Based on the intense first three episodes of the second season of The Handmaid’s Tale on Hulu, it is obvious why Elisabeth Moss and Ann Dowd were Emmy winners for Outstanding Actress and Outstanding Supporting Actress in a Drama Series respectively.
The Handmaid’s Tale was also the Emmy winner for Outstanding Dramatic Series, and among the writers who scooped up a Writers Guild award in February for her work on the show was Dorothy Fortenberry, who appears Friday at the 19th annual Women in Focus Conference at Chapman University’s Dodge College of Film and Media Arts in Orange. (More on that below.)
If you have not seen all 10 episodes from the first season of The Handmaid’s Tale, which is based on Margaret Atwood’s dystopian 1985 novel of the same name, I’d recommend doing so before reading on about the first three of 13 episodes from season two, which premieres on April 25.
The original series pitch would be that after a second American civil war produces a totalitarian, Christian regime known as Gilead, women who can bare children despite collapsed fertility rates are enslaved for powerful, childless couples. Besides serving as household servants, these “handmaids” are forced to have sex with their male masters to produce babies for the couples. The story is told through the eyes and narration of one handmaid, Offred (Moss).
Season two picks up with Offred’s harrowing escape from Gidean Commander Fred Waterford (Joseph Fiennes) and his wife Serena Joy (Yvonne Strahovski)–with a baby on board. The father is actually the Waterfords’ driver Nick (Max Minghella), who helps get Offred to the creepiest of safe houses and, hopefully, on to freedom in Canada, where political refugees reside in a “Little America” community.
That is season two’s main storyline, but flashbacks fill in more details about Offred’s pre-Gilead life as June Osborne, a young, married, working mother dealing with the societal changes that will usher in an unthinkable new world order. We also get a sense of what June is running toward in Little America, where her husband Luke Bankole (O. T. Fagbenle) and her best friend Moira (Samira Wiley) miraculously reunite. Their shared mission is to rescue June.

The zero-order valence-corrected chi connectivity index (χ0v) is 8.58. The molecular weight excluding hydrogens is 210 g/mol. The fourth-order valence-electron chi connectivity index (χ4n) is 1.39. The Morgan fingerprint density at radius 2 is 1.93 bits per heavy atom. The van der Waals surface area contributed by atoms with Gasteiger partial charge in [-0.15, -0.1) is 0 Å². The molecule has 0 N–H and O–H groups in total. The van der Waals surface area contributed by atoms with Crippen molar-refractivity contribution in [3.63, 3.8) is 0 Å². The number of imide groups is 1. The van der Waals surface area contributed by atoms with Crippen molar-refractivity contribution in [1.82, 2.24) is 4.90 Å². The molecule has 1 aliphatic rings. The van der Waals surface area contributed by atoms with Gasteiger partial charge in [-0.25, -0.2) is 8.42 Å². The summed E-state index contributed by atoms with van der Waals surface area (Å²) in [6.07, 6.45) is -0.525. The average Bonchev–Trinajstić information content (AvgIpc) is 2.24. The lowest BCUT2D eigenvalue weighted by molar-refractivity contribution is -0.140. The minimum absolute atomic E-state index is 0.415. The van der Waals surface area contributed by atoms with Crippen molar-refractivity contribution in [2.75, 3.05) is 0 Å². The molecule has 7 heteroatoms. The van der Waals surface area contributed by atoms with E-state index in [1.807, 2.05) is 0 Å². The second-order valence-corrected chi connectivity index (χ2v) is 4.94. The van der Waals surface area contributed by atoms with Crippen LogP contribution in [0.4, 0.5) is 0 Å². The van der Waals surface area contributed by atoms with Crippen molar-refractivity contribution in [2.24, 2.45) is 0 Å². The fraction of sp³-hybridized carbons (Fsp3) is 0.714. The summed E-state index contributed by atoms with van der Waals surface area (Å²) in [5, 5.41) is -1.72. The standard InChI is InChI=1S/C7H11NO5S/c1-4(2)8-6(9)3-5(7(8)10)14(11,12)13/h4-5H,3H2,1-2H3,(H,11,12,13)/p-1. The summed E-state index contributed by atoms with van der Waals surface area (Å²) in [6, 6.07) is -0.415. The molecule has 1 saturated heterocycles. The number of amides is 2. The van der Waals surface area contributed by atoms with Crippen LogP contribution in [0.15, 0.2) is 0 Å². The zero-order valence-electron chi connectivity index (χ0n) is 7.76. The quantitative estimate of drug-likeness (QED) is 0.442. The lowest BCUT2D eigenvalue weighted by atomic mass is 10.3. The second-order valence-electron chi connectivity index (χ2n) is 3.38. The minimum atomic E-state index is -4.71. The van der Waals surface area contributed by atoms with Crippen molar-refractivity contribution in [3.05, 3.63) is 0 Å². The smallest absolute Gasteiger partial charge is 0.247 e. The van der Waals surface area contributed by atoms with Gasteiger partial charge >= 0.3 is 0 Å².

Arguably the most emotionally effective parts of these first sophomore season episodes involve the crisis of conscience experienced by Aunt Lydia (Dowd). It’s too easy to paint Gilead’s most ardent enforcer of strict rules for handmaids as a villain. She was sympathetic amid the brutal treatment of handmaid Ofwarren (Madeline Brewer) last season, and even more of Aunt Lydia’s internal struggle is evident in these follow-ups. She may very well see herself as the handmaids’ greatest protector and not their worst nightmare.
What’s amazing to me (and obviously Emmy voters) is how much Dowd and Moss reveal about what’s going on with their characters not so much with the words Fortenberry and the other writers write but with the actresses’ faces, and especially their eyes. (Click here to see where I marveled about Moss’ ability to do this in another project.)
Some surprising guest turns pop up along the way in season two, but based on my very early handicapping I’d say it’ll be tough to take the next set of Emmys away from Moss and Dowd.
As for Fortenberry, who got the credit for season one’s fifth episode (“Faithful”), where Serena marched Offred up to have sex with Nick in case the Commander was sterile, she was also in the writers room for season two. Fortenberry will be on a Dodge College panel of female producers and executives “from the rapidly evolving Streaming Era,” according to promoters of Friday’s conference, which is open to the public.
She will be joined by: YouTube Originals executive Amanda Barclay; AwesomenessTV’s Head of Network Bonnie Pan; Skybound Vice President of Emerging Platforms (and Chapman alumna) Rachel Skidmore; and Super Deluxe’s Senior Vice President of Television Development Winnie Kemp. Dawn Taubin, who most recently served as chief marketing officer with DreamWorks Animation, moderates the panel.
Chapman’s Women in Focus Conference begins at 1:30 p.m. Friday in the Paul and Daranne Folino Theater, Marion Knott Studios at Chapman University’s Dodge College of Film and Media Arts, 283 N. Cypress St., Orange. Admission is free but you must RSVP here.
Season two of The Handmaid’s Tale premieres with the launch of the first two episodes on Wednesday, April 25, on Hulu.